Thomas Edison once said, “Genius is one percent inspiration and 99 percent perspiration. Accordingly, a ‘genius’ is often merely a talented person who has done all of his or her homework.” What distinguished Thomas Edison was his ability to put in the hard and often tedious work, whereas others would stop out of frustration, disappointment and exhaustion.
Admittedly, designing and building a house is not quite the same thing as inventing the light bulb. In our case, plenty of clever people have come before us and given us the information and tools we need to do our jobs well. That’s why there is something to Edison’s assertion about work ethic and perseverance that’s undeniable.
I recently was asked to help out on the project management of a whole-house design and build. The architectural and engineering plans were already done when I was invited to join the team. The plans were drawn up based on the needs of the client. For example, the family had two special-needs residents who required an indoor swimming pool.
At first glance, the plans looked like a good design. But upon closer inspection, there were glaring errors: a structural post was smack dab where a bed would normally be; structural lumber was stacked on top of structural lumber; and critical elements were missing from the plans.
By the time I joined the team, the foundation for the pool was already poured. There were three designers for the pool house: the architect, engineer and in-home pool manufacturer’s engineer. The plans looked beautiful, but a problem surfaced because there was a lack of communication among the three vital designers.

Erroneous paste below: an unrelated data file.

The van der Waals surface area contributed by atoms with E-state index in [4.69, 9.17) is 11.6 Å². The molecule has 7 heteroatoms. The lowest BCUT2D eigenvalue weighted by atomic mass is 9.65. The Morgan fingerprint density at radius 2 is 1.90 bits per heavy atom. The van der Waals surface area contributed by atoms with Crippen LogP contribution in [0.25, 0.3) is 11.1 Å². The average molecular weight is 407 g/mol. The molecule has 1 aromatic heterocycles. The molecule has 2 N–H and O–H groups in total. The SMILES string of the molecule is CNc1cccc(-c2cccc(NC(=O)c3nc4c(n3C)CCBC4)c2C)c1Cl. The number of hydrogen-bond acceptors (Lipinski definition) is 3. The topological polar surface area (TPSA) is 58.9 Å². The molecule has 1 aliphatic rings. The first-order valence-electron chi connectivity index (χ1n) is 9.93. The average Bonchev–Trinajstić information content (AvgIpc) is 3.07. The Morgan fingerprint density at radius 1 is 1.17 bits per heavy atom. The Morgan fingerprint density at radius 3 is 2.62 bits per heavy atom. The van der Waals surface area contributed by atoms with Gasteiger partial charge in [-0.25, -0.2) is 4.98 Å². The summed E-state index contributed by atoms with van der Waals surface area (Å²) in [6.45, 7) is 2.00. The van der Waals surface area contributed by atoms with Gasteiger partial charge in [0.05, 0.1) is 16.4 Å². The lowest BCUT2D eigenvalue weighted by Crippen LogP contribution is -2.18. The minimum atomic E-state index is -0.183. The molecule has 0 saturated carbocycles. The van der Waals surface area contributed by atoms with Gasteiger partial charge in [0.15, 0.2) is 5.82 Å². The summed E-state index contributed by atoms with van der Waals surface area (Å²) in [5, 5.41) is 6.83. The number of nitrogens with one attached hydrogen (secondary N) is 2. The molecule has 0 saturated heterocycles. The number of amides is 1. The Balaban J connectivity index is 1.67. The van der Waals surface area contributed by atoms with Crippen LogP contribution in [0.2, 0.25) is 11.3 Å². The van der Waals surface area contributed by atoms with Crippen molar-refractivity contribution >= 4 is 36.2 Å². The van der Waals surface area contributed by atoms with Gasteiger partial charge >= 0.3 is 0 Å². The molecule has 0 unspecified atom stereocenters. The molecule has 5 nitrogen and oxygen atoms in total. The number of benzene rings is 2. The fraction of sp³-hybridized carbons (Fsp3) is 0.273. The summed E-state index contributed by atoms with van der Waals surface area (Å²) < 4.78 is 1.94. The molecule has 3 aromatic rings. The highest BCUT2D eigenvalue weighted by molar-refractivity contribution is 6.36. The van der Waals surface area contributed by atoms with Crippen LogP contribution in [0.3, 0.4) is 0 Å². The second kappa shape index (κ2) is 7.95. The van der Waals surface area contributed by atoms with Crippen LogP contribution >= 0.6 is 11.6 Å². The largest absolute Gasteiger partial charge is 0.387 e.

The engineer specified structural columns to carry the roof load, and the architect designed column covers for aesthetics. Footings were created for all of the columns. The foundation was poured based on this information. In this case, form won over function and we wound up re-evaluating the requirements for the space.
In the end, there were no columns and no column covers. All the money that was spent on foundation footings was wasted because the designers just piggy-backed off each other rather than do the hard work of evaluating the design and its impact on the final product. If they had actually worked together as a team, the designers probably would have arrived at the same conclusion that we did.
Where I give credit to the architect for hearing the clients’ needs and wishes, I also have to point out his shortcomings in his due diligence. It is not enough to come up with the idea. You must be able to carry through on that idea and work out all of the time-consuming, boring and sometimes irritating details that go into a design/build project.
Believe me, there are times when I think I will scream if I have to go back yet another time and re-evaluate and rework specifications that just don’t seem right. I have found that holding on to information and not sharing it with the appropriate people only increases the risk of compounding errors. In the case of this pool-house project, it resulted in a huge waste of money and time, not to mention material.
Furthermore, it meant that the client had to discharge the original architect and engineer on the job, and that’s always unpleasant to do.
The original architect is very talented. The plans were attractive. But for all of his talent, he did not do his homework. Much of the trouble could have been avoided if there was sufficient attention to detail from the beginning.